Convergence of Riemann's Zeta-function

Today I have played around with infinite series as well as with the famous Zeta function. And I did a litte proof that the zeta-function converges for sC s\in \mathbb{C} and Re(s)>2Re\left( s \right) > 2. I am new in this area of mathmatics and therefore I want to check (by contributing it) wether this kind of argumentation is valid.

The Zeta function is definded by: ζ(s)=11s+12s+13s+=n=11ns\zeta \left( s \right) =\frac { 1 }{ { 1 }^{ s } } +\frac { 1 }{ { 2 }^{ s } } +\frac { 1 }{ { 3 }^{ s } } +\dots =\sum _{ n=1 }^{ \infty }{ \frac { 1 }{ { n }^{ s } } }

Let An=1n2{ A }_{ n }=\frac { 1 }{ { n }^{ 2 } } be the nn-th term of ζ(2)\zeta \left( 2 \right) : ζ(2)=112+122+132+=A1+A2+A3+=An=π26\zeta \left( 2 \right) =\frac { 1 }{ { 1 }^{ 2 } } +\frac { 1 }{ { 2 }^{ 2 } } +\frac { 1 }{ { 3 }^{ 2 } } +\dots ={ A }_{ 1 }+{ A }_{ 2 }+{ A }_{ 3 }+\dots =\sum { { A }_{ n } } =\frac { { \pi }^{ 2 } }{ 6 }

This convergence was proven by Euler! Let Bn=1nk{ B }_{ n }=\frac { 1 }{ { n }^{ k } } be the nn-th term of ζ(k)\zeta \left( k \right) , where kk is a real number greater than 22: ζ(k)=11k+12k+13k+=B1+B2+B3+=Bn\zeta \left( k \right) =\frac { 1 }{ { 1 }^{ k } } +\frac { 1 }{ { 2 }^{ k } } +\frac { 1 }{ { 3 }^{ k } } +\dots =B_{ 1 }+B_{ 2 }+B_{ 3 }+\dots =\sum { B_{ n } } For now we don't know wether this converges or not!

We know that Bn>0{ B }_{ n }>0 for all natural numbers nn. Therefore Bn\sum { B_{ n } } is bounded below at 00 and also non decreasing. For each natural number nn and each real number kk greater than 22 it is obviously true, that: nkn2{ n }^{ k } \ge { n }^{ 2 } And hence: 1nk1n2BnAn\begin{aligned}\frac { 1 }{ { n }^{ k } } &\le \frac { 1 }{ { n }^{ 2 } } \\B_{ n }&\le A_{ n }\end{aligned} Therefore Bn\sum { B_{ n } } is also bounded above at An\sum { A_{ n } } and because Bn\sum { B_{ n } } is bounded above, bounded below and is non-decrasing, it must converge.

ζ(s)\therefore \zeta \left( s \right) converges for all real numbers s2s\ge 2

Now we can start with complex values for ss...

Let s=a+ibs=a+i\cdot b be a complex value for the Zeta-function and let Cn=1na+ibC_{n}=\frac{1}{n^{a+i\cdot b}} be the nn-th term of the Zeta-function, where a>2a>2: ζ(s)=ζ(a+ib)=11a+ib+12a+ib+13a+ib+=C1+C2+C3+=Cn\zeta \left( s \right) =\zeta \left( a+i\cdot b \right) =\frac { 1 }{ { 1 }^{ a+i\cdot b } } +\frac { 1 }{ { 2 }^{ a+i\cdot b } } +\frac { 1 }{ { 3 }^{ a+i\cdot b } } +\dots =C_{ 1 }+C_{ 2 }+C_{ 3 }+\dots =\sum { C_{ n } } Now there's a little bit algebra: Cn=1na+ibCn=1na1nibCn=1nani(b)Cn=1naei(b)ln(n)Cn=1na\begin{aligned}C_{ n }&=\frac { 1 }{ { n }^{ a+i\cdot b } }\\C_{ n } &=\frac { 1 }{ { n }^{ a } } \cdot \frac { 1 }{ { n }^{ i\cdot b } } \\ C_{ n }&=\frac { 1 }{ { n }^{ a } } \cdot { n }^{ i\cdot \left( -b \right) }\\ C_{ n }&=\frac { 1 }{ { n }^{ a } } \cdot { e }^{ i\cdot \left( -b \right) \cdot ln\left( n \right) }\\ \left| C_{ n } \right| &=\frac { 1 }{ \left| { n }^{ a } \right| } \end{aligned} Because nn is a natural number we can simplify this a tiny bit: Cn=1na\left| C_{ n } \right| =\frac { 1 }{ { n }^{ a } }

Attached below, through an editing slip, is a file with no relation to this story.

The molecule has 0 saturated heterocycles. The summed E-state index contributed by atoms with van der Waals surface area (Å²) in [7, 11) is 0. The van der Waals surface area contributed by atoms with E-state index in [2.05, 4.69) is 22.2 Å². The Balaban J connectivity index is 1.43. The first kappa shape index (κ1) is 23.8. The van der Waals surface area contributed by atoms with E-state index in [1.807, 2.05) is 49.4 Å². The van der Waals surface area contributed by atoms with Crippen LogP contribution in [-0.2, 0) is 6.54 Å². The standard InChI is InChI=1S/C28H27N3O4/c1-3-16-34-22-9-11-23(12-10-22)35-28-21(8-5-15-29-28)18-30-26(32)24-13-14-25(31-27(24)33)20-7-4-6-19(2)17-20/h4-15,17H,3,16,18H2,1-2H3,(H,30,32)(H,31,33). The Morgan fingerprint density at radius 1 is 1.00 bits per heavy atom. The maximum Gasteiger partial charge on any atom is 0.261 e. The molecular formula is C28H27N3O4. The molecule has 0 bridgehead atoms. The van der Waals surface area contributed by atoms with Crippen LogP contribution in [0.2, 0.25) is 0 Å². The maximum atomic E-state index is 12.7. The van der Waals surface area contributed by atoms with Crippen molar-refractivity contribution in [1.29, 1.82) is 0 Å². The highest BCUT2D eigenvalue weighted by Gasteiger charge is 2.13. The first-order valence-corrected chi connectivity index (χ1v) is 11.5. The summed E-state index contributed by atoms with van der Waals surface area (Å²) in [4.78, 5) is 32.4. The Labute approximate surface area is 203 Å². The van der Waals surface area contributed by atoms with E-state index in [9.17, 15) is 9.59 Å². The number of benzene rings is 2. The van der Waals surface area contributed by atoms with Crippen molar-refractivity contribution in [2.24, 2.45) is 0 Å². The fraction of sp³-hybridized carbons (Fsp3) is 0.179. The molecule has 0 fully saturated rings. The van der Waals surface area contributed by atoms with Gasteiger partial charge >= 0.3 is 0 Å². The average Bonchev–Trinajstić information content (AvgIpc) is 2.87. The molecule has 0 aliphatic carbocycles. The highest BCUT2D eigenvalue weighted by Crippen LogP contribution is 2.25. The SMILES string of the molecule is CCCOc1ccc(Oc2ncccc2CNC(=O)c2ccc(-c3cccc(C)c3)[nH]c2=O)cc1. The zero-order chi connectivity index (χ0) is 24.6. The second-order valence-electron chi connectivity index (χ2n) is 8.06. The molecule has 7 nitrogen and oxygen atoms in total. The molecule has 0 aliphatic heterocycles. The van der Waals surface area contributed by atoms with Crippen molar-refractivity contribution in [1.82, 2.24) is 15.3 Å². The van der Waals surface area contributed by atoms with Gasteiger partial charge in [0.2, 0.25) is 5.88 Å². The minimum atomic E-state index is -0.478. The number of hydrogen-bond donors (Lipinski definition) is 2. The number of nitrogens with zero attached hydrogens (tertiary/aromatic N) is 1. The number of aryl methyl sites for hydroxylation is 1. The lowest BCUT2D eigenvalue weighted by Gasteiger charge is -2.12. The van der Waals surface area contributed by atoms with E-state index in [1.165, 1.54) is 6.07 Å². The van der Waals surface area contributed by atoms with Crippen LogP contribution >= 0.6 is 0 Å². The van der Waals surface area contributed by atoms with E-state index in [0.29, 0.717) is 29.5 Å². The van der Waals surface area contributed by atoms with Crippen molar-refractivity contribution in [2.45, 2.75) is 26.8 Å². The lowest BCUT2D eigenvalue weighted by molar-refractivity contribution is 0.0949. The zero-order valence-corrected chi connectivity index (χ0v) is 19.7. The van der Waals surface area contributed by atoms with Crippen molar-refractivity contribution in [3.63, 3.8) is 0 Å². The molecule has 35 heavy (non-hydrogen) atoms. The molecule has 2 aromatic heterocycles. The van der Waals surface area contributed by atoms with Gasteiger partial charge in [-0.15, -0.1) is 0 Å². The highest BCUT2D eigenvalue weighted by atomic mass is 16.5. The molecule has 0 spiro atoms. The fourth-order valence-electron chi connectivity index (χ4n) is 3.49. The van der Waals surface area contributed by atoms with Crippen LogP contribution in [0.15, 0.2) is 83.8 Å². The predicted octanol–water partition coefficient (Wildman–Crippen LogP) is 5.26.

There is a convergency test for complex infinite series, which states:

If An\sum{A_{n}} converges absolutely and CnAn\left| C_{n} \right| \le \left| A_{n} \right| for every natural number nn then Cn\sum{C_{n}} converges as well.

Because An=An=1n2\left| A_{n}\right|=A_{n}=\frac{1}{n^2}, An\sum{A_{n}} converges absolutely. Cn=1na1n2=An \left| C_{ n } \right| = \frac { 1 }{ { n }^{ a }} \le \frac{1}{n^2} = \left| A_{n}\right|

This inequality for real numbers a>2a >2 was proven in the first section of this note. Therefore Cn\sum{C_{n}} must converge. And finally:

ζ(s)\therefore \zeta \left( s \right) converges for all complex numbers ss where Re(s)>2Re\left( s \right) >2 .

I know that there is a little gap in the domain of the Zeta-function for which the convergence isn't proven by this note (all complex number ss where Re(s)(12]Re\left( s \right) \in \left( { 1 }|{ 2 } \right] ), but this note is just a result of a boring afternoon. I'm wondered wether you can prove this gap with the same kind of argumentation or wether you will need a new base for the complete proof. (I even don't know wether this proof is valid, that's the main reason why I contribute this note)

Note by CodeCrafter 1
1 week, 4 days ago

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